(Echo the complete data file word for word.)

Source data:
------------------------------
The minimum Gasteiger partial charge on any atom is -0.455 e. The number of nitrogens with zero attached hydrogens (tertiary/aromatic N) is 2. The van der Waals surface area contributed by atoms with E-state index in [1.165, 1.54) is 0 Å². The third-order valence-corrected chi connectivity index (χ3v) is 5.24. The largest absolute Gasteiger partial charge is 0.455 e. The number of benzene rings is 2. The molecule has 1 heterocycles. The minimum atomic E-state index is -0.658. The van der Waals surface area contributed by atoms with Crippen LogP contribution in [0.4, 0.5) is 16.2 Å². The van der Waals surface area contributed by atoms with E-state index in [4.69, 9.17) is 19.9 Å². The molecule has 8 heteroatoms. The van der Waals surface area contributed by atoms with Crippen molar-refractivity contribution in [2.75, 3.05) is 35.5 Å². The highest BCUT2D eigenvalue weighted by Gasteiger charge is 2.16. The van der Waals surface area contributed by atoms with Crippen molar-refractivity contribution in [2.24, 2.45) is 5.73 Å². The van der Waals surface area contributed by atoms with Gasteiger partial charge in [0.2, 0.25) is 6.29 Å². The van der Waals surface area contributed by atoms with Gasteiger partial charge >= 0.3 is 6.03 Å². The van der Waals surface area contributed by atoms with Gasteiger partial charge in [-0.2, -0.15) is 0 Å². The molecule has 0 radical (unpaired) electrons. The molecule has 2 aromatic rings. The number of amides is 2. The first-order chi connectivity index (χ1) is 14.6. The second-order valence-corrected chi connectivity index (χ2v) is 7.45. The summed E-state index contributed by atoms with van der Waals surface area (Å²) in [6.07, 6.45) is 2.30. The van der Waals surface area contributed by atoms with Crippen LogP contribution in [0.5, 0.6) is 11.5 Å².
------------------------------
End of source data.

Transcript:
The minimum Gasteiger partial charge on any atom is -0.455 e. The number of nitrogens with zero attached hydrogens (tertiary/aromatic N) is 2. The van der Waals surface area contributed by atoms with E-state index in [1.165, 1.54) is 0 Å². The third-order valence-corrected chi connectivity index (χ3v) is 5.24. The largest absolute Gasteiger partial charge is 0.455 e. The number of benzene rings is 2. The molecule has 1 heterocycles. The minimum atomic E-state index is -0.658. The van der Waals surface area contributed by atoms with Crippen LogP contribution in [0.4, 0.5) is 16.2 Å². The van der Waals surface area contributed by atoms with E-state index in [4.69, 9.17) is 19.9 Å². The molecule has 8 heteroatoms. The van der Waals surface area contributed by atoms with Crippen molar-refractivity contribution in [2.75, 3.05) is 35.5 Å². The highest BCUT2D eigenvalue weighted by Gasteiger charge is 2.16. The van der Waals surface area contributed by atoms with Crippen molar-refractivity contribution in [2.24, 2.45) is 5.73 Å². The van der Waals surface area contributed by atoms with Gasteiger partial charge in [0.2, 0.25) is 6.29 Å². The van der Waals surface area contributed by atoms with Gasteiger partial charge >= 0.3 is 6.03 Å². The van der Waals surface area contributed by atoms with Gasteiger partial charge in [-0.2, -0.15) is 0 Å². The molecule has 0 radical (unpaired) electrons. The molecule has 2 aromatic rings. The number of amides is 2. The first-order chi connectivity index (χ1) is 14.6. The second-order valence-corrected chi connectivity index (χ2v) is 7.45. The summed E-state index contributed by atoms with van der Waals surface area (Å²) in [6.07, 6.45) is 2.30. The van der Waals surface area contributed by atoms with Crippen LogP contribution in [0.5, 0.6) is 11.5 Å².